"The Nicholas-Beazley Airplane Company, Inc., of Marshall has been asked to enter one or more planes. Inasmuch as the tour comes very shortly after the Chicago Air Races, Russell Nicholas, president, was not certain today the company could participate in the tour, but he said an effort would be made to have a Barling NB-4 monoplane in the group.

"Governor Henry S. Caulfield is expected to accompany the party making the trip over Missouri. The mission of the tour, it was learned at the local airplane plant, is to promote aviation in the state.

"A pathfinder plane carrying tour officials will scout the state before long, it was indicated, to arrange the itinerary of the tour. Jefferson City will likely be the starting point, although St. Louis has been suggested as the place from which to begin the tour. Tentative plans call for the fleet to stop at about four towns a day, where the members of the tour will spend some time with the citizens.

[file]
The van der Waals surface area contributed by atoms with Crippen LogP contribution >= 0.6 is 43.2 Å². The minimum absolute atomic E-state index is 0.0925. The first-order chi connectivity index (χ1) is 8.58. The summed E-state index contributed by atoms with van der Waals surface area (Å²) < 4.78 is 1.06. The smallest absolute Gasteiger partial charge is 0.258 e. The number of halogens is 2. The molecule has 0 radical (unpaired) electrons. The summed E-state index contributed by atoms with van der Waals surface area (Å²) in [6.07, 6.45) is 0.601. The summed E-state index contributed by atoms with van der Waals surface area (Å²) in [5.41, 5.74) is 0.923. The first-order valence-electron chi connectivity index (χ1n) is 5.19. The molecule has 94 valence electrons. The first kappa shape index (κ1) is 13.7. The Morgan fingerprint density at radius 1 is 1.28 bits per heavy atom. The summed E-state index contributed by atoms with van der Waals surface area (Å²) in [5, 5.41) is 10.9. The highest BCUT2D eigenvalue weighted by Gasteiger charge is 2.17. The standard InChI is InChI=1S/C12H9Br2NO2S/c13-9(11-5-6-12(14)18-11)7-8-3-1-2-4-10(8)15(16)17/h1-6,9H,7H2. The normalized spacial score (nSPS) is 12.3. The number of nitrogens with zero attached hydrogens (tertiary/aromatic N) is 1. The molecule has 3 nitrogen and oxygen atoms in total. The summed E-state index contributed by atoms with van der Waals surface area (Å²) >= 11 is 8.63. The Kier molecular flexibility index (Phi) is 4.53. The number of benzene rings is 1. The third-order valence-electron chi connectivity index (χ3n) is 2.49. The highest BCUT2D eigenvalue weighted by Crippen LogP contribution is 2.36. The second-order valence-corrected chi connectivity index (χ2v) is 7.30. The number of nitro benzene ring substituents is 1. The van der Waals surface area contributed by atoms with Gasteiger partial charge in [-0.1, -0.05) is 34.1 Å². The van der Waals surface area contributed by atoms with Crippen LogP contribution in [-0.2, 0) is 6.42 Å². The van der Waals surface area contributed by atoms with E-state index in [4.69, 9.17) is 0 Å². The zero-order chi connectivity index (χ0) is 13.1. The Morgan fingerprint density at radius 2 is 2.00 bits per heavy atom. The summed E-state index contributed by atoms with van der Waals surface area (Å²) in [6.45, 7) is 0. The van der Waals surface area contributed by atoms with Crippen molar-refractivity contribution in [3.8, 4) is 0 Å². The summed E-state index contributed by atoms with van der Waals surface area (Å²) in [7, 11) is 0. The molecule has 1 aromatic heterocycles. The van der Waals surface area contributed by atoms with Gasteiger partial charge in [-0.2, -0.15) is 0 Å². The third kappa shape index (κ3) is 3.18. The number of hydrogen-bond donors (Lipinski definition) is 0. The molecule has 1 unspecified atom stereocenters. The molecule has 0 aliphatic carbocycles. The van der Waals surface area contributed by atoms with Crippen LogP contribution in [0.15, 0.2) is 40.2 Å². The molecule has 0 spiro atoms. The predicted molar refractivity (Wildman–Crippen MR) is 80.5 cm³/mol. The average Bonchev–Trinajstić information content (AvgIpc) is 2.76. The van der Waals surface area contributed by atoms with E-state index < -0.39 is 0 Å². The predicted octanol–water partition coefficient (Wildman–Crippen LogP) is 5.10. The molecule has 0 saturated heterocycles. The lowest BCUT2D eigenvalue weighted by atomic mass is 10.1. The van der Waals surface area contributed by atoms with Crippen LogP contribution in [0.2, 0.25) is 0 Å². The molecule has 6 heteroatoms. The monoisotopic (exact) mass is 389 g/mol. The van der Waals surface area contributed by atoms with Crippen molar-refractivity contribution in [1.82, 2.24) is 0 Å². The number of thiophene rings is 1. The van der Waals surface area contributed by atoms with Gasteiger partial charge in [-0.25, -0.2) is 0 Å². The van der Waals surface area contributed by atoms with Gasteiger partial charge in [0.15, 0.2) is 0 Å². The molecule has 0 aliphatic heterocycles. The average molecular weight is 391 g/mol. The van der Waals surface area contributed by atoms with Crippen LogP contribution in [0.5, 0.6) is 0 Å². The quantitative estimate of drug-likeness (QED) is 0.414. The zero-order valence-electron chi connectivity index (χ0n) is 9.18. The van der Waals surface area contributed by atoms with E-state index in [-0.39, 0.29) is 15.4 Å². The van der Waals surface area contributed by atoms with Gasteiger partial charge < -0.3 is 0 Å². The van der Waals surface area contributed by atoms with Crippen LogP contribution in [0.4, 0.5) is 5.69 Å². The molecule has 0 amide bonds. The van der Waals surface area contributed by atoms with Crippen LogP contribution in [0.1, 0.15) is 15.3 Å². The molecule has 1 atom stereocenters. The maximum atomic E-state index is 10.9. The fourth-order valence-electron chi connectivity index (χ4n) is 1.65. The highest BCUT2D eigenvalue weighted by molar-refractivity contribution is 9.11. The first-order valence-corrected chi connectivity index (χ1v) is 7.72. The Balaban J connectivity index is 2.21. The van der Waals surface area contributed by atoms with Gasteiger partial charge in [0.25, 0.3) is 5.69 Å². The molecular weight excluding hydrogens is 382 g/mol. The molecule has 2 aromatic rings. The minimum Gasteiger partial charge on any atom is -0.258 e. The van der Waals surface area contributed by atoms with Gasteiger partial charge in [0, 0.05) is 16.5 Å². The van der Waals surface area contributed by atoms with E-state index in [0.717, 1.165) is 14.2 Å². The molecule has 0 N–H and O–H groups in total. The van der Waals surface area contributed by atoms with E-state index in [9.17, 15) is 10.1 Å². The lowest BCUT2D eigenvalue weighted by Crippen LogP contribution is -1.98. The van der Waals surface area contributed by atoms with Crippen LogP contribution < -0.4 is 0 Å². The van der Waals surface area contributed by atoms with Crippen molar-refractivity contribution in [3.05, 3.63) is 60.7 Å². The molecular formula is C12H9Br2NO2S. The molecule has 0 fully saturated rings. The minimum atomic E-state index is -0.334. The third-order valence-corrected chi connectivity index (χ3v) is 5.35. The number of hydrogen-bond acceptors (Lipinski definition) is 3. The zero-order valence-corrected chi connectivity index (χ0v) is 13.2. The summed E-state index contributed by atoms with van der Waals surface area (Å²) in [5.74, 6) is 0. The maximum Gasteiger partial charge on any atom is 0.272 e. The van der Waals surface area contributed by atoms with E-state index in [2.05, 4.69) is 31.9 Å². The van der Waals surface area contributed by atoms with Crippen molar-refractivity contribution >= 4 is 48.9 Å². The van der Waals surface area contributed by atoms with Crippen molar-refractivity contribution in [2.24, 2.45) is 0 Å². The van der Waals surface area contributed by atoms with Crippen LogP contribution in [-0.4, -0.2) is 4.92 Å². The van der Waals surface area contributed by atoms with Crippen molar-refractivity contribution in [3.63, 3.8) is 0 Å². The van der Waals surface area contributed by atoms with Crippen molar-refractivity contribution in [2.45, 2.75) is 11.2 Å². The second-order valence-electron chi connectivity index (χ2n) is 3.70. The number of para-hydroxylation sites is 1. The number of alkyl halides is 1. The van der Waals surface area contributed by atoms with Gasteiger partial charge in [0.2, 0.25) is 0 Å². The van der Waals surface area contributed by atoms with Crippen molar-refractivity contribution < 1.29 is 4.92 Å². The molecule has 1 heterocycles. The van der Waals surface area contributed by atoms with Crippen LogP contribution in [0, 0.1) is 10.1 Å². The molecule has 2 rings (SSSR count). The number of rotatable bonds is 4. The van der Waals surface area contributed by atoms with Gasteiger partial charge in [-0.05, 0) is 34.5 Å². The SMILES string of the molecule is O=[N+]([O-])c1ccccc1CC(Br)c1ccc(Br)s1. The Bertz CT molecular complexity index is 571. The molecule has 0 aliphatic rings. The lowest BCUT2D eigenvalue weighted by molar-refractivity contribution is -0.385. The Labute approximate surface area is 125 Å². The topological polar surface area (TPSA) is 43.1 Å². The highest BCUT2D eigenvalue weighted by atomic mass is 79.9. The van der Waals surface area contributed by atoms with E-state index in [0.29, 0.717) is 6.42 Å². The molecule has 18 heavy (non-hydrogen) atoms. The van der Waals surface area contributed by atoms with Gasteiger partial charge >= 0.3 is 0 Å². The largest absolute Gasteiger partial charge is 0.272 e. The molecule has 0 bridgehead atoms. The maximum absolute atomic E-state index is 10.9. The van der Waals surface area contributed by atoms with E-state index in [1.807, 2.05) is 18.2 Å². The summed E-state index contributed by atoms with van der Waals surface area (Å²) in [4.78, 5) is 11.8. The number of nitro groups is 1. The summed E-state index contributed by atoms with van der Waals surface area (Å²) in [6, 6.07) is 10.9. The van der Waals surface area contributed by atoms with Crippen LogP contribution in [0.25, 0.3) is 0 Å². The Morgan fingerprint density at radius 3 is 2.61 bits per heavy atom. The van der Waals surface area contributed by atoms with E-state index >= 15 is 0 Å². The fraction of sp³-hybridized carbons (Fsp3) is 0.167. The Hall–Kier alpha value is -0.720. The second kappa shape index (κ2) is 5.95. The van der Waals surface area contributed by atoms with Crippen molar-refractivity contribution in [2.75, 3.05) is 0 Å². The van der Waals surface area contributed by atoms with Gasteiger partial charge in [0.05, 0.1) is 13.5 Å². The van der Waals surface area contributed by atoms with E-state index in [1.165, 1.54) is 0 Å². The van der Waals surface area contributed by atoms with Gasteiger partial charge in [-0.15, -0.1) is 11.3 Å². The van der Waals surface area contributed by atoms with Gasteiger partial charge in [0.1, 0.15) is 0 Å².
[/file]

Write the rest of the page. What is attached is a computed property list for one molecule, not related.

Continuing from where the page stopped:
"It is believed that Marshall will be selected as one of the stopping points. This will almost be made certain should Nicholas-Beazley have a monoplane in the fleet.

"Officers of the State Chamber of Commerce will be carried in the flag ship, which will also serve as the weather ship."

* * *

The Marshall Democrat-News, December 11, 1930

"Local Airplane Company Gets U.S. Ski Order

"Landing Equipment Made Here Will Be Used

"In Far North ... Three Materials Used

"An order calling for enough skis to equip a squadron of fighting planes has been received by the Nicholas-Beazley Airplane Company here from the United States government, department of war. Forms and jigs have about been complete and the company plans starting delivery in about two weeks.